It will go to help those countries “deter and defend against emergent threats to their sovereignty and territorial integrity” by enhancing their military integration with NATO and countering “Russian influence and aggression,” the department said.

Foreign Military Financing, or FMF, allows recipients to purchase U.S.-made defense equipment, often depending on their specific needs.

The financing comes on top of a $675 million package of heavy weaponry, ammunition and armored vehicles for Ukraine alone that Defense Secretary Lloyd Austin announced earlier Thursday at a conference in Ramstein, Germany.

That package includes howitzers, artillery munitions, Humvees, armored ambulances, anti-tank systems and more.

Austin said that “the war is at another key moment,” with Ukrainian forces beginning their counteroffensive in the south of the country. He said that “now we’re seeing the demonstrable success of our common efforts on the battlefield.”

“The face of the war is changing and so is the mission of this contact group,” Austin told the meeting of the Ukraine Defense Contact Group, which was attended by NATO Secretary-General Jens Stoltenberg and Ukraine’s defense minister as well as officials from allied countries.

Germany and the Netherlands will provide training in demining to Ukrainian soldiers as well as demining equipment, the countries’ defense ministers said on the sidelines of the meeting with Austin. The training will be carried out in Germany. The two countries previously joined forces to send howitzers to Ukraine.

Thursday’s contributions bring total U.S. aid to Ukraine to $15.2 billion since President Biden took office. U.S. officials said the new commitments were intended to show that American support for the country in the face of Russia’s invasion is unwavering. 

Additional reporting by The Associated Press.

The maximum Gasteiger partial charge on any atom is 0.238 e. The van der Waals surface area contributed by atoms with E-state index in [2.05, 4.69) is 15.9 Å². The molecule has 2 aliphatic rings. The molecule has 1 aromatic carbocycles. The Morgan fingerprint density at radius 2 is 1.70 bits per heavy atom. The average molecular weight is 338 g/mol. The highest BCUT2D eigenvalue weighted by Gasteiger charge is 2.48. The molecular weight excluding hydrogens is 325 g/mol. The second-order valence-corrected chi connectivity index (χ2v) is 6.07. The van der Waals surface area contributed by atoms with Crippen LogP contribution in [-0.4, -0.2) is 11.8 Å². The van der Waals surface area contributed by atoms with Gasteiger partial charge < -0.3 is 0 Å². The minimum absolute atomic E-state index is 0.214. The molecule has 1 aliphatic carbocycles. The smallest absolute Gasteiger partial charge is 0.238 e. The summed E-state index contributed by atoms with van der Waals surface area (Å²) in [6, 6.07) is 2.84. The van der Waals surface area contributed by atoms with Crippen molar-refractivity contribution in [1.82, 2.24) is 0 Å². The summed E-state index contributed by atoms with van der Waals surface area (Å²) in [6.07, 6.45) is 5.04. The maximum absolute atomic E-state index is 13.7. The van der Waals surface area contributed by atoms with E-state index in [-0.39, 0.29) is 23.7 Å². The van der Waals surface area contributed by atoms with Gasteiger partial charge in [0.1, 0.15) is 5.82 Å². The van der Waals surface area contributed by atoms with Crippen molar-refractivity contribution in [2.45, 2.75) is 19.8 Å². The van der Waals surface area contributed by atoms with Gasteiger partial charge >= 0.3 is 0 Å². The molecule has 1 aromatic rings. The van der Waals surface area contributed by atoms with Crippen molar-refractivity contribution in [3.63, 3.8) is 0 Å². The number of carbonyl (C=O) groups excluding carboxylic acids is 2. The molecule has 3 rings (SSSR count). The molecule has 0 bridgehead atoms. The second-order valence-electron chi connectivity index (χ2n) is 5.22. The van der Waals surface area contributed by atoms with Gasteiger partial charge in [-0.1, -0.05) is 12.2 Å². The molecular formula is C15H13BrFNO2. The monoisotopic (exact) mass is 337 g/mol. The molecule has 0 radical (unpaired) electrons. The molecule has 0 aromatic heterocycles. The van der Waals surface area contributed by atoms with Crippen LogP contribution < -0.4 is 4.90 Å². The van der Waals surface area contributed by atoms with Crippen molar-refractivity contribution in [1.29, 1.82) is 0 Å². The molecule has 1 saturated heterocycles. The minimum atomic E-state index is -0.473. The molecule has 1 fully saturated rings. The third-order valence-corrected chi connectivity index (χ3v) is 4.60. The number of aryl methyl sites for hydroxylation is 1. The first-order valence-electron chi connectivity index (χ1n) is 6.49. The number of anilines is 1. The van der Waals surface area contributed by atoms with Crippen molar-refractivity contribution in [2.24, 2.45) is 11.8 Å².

Source: newsy.com

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Finland Drastically Cuts Russian Tourist Visas

By Associated Press
September 1, 2022

Starting Thursday, Finland will only permit Russians to apply for tourist visas once a week and in just four Russian cities.

Finland on Thursday slashed the number of visas issued to Russian citizens to a tenth of the regular amount in a move seen as a show of solidarity with Ukraine.

Finland, which shares the longest border with Russia of all European Union member countries, announced the decision in August amid growing pressure from politicians and ordinary citizens to restrict the movement of Russian tourists through the Nordic country as Moscow continues its war in Ukraine.

“It’s important that we show that at the same time when Ukrainians are suffering, normal tourism shouldn’t continue business as usual,” Finnish Foreign Minister Pekka Haavisto said during a European Union foreign ministers meeting in the Czech capital Prague on Wednesday.

Starting Thursday, Finland will only permit Russians to apply for tourist visas once a week and in just four Russian cities: Moscow, St. Petersburg, Murmansk and Petrozavodsk close to the Finnish border.

Haavisto said he was particularly worried about a kind of Russian “tourist route” through Helsinki airport which has been used by thousands of Russians before Moscow’s Feb. 24 attack on Ukraine. Russians are now crossing into Finland before flying to other European nations as a way of circumventing flight bans imposed after the invasion.

On top of its visa decision, the Finnish Foreign Ministry said the government is currently exploring the possibility of helping Russian human rights defenders, civil society members and journalists critical to the Kremlin by establishing a new kind of humanitarian visa enabling them to access the Nordic country.

At this week’s Prague meeting, EU foreign ministers decided to tighten travel rules for Russians within the 27-member bloc but found no consensus to issue a full-scale tourist visa ban, something that has been urged by Poland and the Baltic countries of Estonia, Latvia and Lithuania.

Moscow on Thursday described the EU’s decision to scrap a simplified visa regime for Russian tourists as absurd and bad news for Russian citizens. Kremlin spokesman Dmitry Peskov said Russia was considering options to respond to the move.

Finland shares a 830-mile border with Russia and the country has regularly ranked among one of the most popular Western travel destinations or stopovers for Russian tourists.

Additional reporting by The Associated Press.

Source: newsy.com

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Serena Williams Beats Anett Kontaveit At U.S. Open To Reach 3rd Round

Williams has ensured she will play at least one more singles match at what she’s hinted will be the last tournament of her illustrious career.

Serena Williams can call it “evolving” or “retiring” or whatever she wants. And she can be coy about whether or not this U.S. Open will actually mark the end of her playing days. Those 23 Grand Slam titles earned that right.

If she keeps playing like this, who knows how long this farewell will last?